Domain selling – Tax implications in the UK

Today: The average number of outbound emails before making a sale / sold for $7,500 / sold for $4,161 / and More…

Here are the new discussions that caught my eye in the domain community today:

Looking for pronounceable LLLL.coms – Budget: Up to $2,000.00 – If you have any pronounceable four-letter .com domain names in your portfolio you were thinking about liquidating for some fast cash, this might be an opportunity.

Domain monetization solutions – How are you monetizing your domain names? Which method or strategy is doing the best for you? Share some of your success stories and compare notes with others.

First month in domaining. My experience: 7 sales, bad handregs, and a website built – Ever wanted to look into the life of a new domain investor to see how they are coming along? Maybe to compare notes or offer some guidance? Take a look at this story. sold for $4,161 – Wow, check out that two-word, ten-letter, .tv ccTLD sales report. It’s nice to see that .tv is still bumping along strong with yet another four-figure sale. sold for $7,500 – That’s not a bad domain name sales report for a nine-letter typo .com domain for a high four-figures. Do you think it should have sold for more or less than what it sold for?

The average number of outbound emails before making a sale – Have you noticed a steady average of outbound sales emails turning into a sale? What do your stats look like? Check out what some investors averages are.

Domain selling – Tax implications in the UK – Are you a domain investor that resides in the United Kingdom (UK)? How do you handle taxes for the domain names you sell each year? Take a look at what some UK domain investors do.

Today’s Marketplace/Auction Picks:

Domain Name Security Tips

Domain names can be a company’s most valuable asset, so losing ownership of a domain name for even 15 minutes can hurt a company dearly.

If the DNS is changed, you will likely know quickly because things like email, your website, and so on simply stop working as they did prior. Sometimes this can be related to your domain name expiring, due to an outdated credit card on file for auto-renew and domain renewal emails were missed for an example.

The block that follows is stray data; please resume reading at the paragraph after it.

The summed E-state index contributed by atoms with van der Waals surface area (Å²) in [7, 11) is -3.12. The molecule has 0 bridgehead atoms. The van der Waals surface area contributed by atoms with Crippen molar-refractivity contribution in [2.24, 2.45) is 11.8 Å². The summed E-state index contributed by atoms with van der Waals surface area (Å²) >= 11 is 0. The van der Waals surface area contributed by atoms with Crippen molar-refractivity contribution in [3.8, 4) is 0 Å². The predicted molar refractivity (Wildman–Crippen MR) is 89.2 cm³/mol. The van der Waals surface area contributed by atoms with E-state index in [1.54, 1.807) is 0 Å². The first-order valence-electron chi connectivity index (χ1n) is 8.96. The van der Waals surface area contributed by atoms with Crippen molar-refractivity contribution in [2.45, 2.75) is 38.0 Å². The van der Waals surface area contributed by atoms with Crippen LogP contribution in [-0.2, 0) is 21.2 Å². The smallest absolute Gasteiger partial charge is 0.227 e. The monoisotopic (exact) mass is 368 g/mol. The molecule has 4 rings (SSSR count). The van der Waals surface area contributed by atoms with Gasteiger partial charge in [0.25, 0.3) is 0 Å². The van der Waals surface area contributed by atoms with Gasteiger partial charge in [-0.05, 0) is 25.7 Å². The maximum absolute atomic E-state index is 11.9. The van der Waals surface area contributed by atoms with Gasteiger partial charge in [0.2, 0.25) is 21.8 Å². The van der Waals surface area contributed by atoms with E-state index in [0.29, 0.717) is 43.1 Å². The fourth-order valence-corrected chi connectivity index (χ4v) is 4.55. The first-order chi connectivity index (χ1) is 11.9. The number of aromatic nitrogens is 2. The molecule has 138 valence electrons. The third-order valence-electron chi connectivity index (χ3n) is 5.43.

Sometimes you may lose ownership of a domain and not even know it until it’s too late, because thieves know that any changes to DNS will alert the owner. So they make a subtle change of registrant email or gain access from an old expired domain/email that controlled the account. If a thief gains access to your registrar account email, it can go undetected since any notification would be sent to the registrar account email.

What if your domain name was stolen? Think of all the things that your domain name is connected to. It’s normally a big deal. Since domain theft happens, as well as unwanted expiration, there are processes to prevent it and avert a potential disaster:

  1. Never use the same email address for your domain name registrar main account and the data displayed for WHOIS records. Use one email address on a different domain name for your account, a different email address and domain name for information in WHOIS records.
  2. Always use two-factor authentication. Not only for your domain name registrar account but also your email client. For example, you may want to use a Gmail account email for your WHOIS email data and then a domain name you control for your main registrar account. Access to each should require 2FA.
  3. Use WHOIS privacy at your domains registrar. This is a double layer. If a thief can’t even see an email address, there is little they can do besides start guessing or moving on to another target. If you did use the email address in the past, consider this security layer broken because there are services that store WHOIS history data.